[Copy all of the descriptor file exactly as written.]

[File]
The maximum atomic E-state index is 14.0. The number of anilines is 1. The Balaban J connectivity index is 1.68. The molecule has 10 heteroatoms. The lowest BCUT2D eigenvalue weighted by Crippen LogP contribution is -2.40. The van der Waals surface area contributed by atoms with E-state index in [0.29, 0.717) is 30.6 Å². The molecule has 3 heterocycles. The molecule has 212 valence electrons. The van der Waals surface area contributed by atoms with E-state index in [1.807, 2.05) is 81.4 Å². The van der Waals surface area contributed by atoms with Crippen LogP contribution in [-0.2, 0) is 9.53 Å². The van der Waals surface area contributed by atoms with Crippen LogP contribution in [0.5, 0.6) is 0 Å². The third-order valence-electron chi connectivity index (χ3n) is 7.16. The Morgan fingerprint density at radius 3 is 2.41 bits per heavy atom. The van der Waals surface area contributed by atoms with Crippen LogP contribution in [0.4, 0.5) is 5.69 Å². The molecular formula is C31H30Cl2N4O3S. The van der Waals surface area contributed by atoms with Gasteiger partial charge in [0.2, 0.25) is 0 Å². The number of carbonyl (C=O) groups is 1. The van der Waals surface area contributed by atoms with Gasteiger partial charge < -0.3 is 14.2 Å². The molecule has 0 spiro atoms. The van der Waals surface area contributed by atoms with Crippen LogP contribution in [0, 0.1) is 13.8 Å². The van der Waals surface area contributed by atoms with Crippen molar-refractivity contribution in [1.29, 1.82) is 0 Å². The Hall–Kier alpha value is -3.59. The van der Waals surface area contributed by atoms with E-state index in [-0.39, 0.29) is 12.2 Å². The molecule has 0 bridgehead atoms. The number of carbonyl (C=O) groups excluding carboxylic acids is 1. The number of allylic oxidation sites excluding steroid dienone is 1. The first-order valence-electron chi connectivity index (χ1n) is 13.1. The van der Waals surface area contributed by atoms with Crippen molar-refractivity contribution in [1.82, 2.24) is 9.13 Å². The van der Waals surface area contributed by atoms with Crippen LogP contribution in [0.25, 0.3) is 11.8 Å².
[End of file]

The maximum atomic E-state index is 14.0. The number of anilines is 1. The Balaban J connectivity index is 1.68. The molecule has 10 heteroatoms. The lowest BCUT2D eigenvalue weighted by Crippen LogP contribution is -2.40. The van der Waals surface area contributed by atoms with E-state index in [0.29, 0.717) is 30.6 Å². The molecule has 3 heterocycles. The molecule has 212 valence electrons. The van der Waals surface area contributed by atoms with E-state index in [1.807, 2.05) is 81.4 Å². The van der Waals surface area contributed by atoms with Crippen LogP contribution in [-0.2, 0) is 9.53 Å². The van der Waals surface area contributed by atoms with Crippen LogP contribution in [0.5, 0.6) is 0 Å². The third-order valence-electron chi connectivity index (χ3n) is 7.16. The Morgan fingerprint density at radius 3 is 2.41 bits per heavy atom. The van der Waals surface area contributed by atoms with Crippen LogP contribution in [0.4, 0.5) is 5.69 Å². The molecular formula is C31H30Cl2N4O3S. The van der Waals surface area contributed by atoms with Gasteiger partial charge in [0.2, 0.25) is 0 Å². The number of carbonyl (C=O) groups is 1. The van der Waals surface area contributed by atoms with Gasteiger partial charge < -0.3 is 14.2 Å². The molecule has 0 spiro atoms. The van der Waals surface area contributed by atoms with Crippen LogP contribution in [0, 0.1) is 13.8 Å². The van der Waals surface area contributed by atoms with Crippen molar-refractivity contribution in [1.29, 1.82) is 0 Å². The Hall–Kier alpha value is -3.59. The van der Waals surface area contributed by atoms with E-state index in [-0.39, 0.29) is 12.2 Å². The molecule has 0 bridgehead atoms. The number of carbonyl (C=O) groups excluding carboxylic acids is 1. The number of allylic oxidation sites excluding steroid dienone is 1. The first-order valence-electron chi connectivity index (χ1n) is 13.1. The van der Waals surface area contributed by atoms with Crippen molar-refractivity contribution in [1.82, 2.24) is 9.13 Å². The van der Waals surface area contributed by atoms with Crippen LogP contribution in [0.25, 0.3) is 11.8 Å².